• [0024]
    In some embodiments, the entity broadcasting their contact information may do so selectively based on a mobile user's location (which may be determined using GPS, WiFi triangulations, cell tower ID, NFC, and the like). For example, when a user attempts to access the internet within a store, an access point may present a Web page to the user. The web page can provide contact information that the user could then save into an address book. In some embodiments, an NFC tag can simply transmit contact information when a user taps their device on or near the tag. Similarly, a BLUETOOTH access point can send a contact information card to a user device when the device's BLUETOOTH is in discovery mode.
  • [0025]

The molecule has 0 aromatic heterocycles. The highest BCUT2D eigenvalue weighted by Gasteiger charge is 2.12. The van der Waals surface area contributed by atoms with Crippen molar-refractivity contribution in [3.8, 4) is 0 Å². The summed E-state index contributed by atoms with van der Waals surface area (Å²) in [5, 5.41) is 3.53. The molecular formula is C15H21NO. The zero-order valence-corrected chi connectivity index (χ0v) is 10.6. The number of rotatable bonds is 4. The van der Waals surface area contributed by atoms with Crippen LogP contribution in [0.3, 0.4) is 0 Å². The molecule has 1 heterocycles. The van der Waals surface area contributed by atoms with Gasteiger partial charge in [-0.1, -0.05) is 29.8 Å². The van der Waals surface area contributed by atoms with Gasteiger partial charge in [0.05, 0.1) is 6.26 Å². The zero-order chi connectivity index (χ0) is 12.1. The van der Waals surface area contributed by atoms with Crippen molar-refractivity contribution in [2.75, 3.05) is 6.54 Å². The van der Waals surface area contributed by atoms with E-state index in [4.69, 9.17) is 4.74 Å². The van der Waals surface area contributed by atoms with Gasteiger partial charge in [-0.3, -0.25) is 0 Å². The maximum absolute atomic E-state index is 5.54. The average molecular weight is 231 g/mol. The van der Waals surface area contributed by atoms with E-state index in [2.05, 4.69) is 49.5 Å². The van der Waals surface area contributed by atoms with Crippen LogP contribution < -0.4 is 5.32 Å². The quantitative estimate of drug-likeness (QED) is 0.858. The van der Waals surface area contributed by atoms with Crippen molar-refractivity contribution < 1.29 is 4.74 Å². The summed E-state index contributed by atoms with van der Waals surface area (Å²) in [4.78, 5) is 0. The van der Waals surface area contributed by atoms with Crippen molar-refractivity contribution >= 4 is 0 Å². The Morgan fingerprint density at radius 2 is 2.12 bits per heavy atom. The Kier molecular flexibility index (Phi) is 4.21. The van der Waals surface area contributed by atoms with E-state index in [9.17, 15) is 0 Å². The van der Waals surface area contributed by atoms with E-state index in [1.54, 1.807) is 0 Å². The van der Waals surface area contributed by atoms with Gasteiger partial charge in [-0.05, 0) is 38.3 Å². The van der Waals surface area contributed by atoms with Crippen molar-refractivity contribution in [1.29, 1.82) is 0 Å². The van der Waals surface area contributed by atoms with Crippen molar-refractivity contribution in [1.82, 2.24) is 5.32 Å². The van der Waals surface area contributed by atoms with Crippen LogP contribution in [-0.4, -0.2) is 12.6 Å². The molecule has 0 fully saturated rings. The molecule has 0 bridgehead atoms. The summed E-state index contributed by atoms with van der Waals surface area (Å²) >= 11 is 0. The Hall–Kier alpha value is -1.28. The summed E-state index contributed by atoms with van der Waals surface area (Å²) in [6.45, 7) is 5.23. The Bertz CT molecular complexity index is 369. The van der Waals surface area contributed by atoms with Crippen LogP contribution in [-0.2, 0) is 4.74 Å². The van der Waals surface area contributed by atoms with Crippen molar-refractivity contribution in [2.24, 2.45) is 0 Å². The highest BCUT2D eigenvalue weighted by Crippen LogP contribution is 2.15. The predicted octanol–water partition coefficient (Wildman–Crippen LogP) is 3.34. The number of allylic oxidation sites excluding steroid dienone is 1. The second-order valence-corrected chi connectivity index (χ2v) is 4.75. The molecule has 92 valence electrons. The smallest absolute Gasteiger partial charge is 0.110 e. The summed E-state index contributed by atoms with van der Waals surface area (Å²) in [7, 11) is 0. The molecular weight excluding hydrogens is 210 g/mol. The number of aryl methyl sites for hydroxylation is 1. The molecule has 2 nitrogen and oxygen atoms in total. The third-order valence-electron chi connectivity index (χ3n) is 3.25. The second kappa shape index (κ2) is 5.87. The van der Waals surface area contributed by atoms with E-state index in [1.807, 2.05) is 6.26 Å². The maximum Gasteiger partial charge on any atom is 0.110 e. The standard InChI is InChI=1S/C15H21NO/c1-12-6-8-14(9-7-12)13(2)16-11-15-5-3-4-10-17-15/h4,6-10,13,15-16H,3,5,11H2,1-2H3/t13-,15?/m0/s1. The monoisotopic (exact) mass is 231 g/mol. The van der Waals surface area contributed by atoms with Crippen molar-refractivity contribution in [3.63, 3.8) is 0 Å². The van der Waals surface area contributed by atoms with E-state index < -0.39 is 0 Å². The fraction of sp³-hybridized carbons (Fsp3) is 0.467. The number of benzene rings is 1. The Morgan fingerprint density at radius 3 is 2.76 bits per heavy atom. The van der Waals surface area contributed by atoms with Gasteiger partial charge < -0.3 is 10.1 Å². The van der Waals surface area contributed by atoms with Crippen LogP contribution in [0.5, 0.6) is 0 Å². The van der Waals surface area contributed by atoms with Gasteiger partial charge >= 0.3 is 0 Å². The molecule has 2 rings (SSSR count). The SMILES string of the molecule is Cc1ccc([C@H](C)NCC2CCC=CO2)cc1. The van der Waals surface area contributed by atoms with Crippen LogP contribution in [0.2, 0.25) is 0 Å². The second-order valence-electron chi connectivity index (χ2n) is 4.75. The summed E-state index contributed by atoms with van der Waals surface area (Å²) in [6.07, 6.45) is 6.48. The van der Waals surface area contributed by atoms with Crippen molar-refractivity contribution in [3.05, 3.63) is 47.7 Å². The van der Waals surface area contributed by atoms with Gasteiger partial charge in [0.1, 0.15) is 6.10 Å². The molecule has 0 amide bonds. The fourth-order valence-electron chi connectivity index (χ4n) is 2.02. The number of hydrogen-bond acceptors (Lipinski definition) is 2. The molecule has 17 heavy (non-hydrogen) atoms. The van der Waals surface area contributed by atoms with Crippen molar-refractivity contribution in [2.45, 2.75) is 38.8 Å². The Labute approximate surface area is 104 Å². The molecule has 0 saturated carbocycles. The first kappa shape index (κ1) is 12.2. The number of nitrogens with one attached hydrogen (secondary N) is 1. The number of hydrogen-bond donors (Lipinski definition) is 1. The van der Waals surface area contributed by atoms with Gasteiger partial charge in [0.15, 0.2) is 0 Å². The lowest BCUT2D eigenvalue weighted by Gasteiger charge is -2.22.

In some embodiments, the contact information transfer means 150 may include image data associated with a contact acquired using camera 112. For example, a user of end user device 102 may take a picture using camera 112 of the information displayed on billboard 142, or of the name of business establishment 144 (i.e., “Joe's Bike Shop”). The user of end user device 102 may scan a Quick Response (“QR”) code 202 or a barcode 204 as shown in FIGS. 2A and 2B using camera 112. The image data acquired may be processed using the image processing modules 130 on user device 102. For example, image processing modules 130 may include Optical Character Recognition (OCR) software to extract information from images of plain text language, or QR or barcode recognition software to extract information from QR code 202 or barcode 204. A contact entry may be created using the extracted information. In some instances, however, the information extracted may be used as search criteria, along with location coordinates of the user device, to lookup the contact information of the entity in question. The result of the search could then be used to create a contact entry to be stored in address book 124 or to directly contact/dial the entity if applicable. For example, if a user passes billboard 142 and is interested in contacting attorney John Smith, the user may take a picture of John Smith's information displayed on billboard 142. The image data would be processed and OCR'd, for example, to extract the name, “John Smith” and phone number, “201-555-1212.” A contact entry would be created and the end user device could contact John Smith directly at that time and/or store the contact entry in the address book depending on the user's preference/feedback.